Georgia voters will have to wait a little longer before they can cast their ballots in the state’s primaries because of the COVID-19 coronavirus disease outbreak.
The election, which had been set for May 19, will now be held June 9, according to Secretary of State Brad Raffensperger’s office. This includes the Democratic Party presidential preference primary, which had already been postponed once before from its March date, as well as the Republican and Democratic Party primaries for local and state offices, as well as U.S. Senate and congressional seats.
“Due to the Governor’s extension of the state of emergency through a time period that includes almost every day of in-person voting for an election on May 19, and after careful consideration, I am now comfortable exercising the authority vested in me by Georgia law to postpone the primary election until June 9,” Raffensperger said in a statement. “This decision allows our office and county election officials to continue to put in place contingency plans to ensure that voting can be safe and secure when in-person voting begins and prioritizes the health and safety of voters, county election officials, and poll workers.”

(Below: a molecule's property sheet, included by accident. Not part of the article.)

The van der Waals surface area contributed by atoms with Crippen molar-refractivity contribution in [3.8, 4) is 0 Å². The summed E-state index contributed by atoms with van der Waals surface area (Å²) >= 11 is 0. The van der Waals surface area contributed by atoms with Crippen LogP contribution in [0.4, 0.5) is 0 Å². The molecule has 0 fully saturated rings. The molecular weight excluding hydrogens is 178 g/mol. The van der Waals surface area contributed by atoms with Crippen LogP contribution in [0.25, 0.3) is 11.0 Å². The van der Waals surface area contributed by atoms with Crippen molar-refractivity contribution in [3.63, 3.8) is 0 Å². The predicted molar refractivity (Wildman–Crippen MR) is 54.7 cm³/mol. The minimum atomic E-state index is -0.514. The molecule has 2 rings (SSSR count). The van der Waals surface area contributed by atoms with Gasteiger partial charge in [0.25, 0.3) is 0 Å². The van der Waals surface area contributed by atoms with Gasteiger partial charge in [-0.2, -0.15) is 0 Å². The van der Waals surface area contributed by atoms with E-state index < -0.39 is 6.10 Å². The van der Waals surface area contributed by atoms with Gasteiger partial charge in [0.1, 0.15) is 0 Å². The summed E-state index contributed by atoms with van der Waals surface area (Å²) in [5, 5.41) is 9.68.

The news of the postponement of the primaries comes on the heels of Gov. Brian Kemp extending the state of emergency due to the COVID-19 outbreak, as well as a shelter in place order. The state of emergency has been extended to May 13 and the shelter in place order has been extended to April 30.
In the case of the state’s presidential preference primary, the vote will be more of a formality now that U.S. Sen. Bernie Sanders has dropped out of the race. Former Vice-President Joe Biden is the only Democrat still running for president.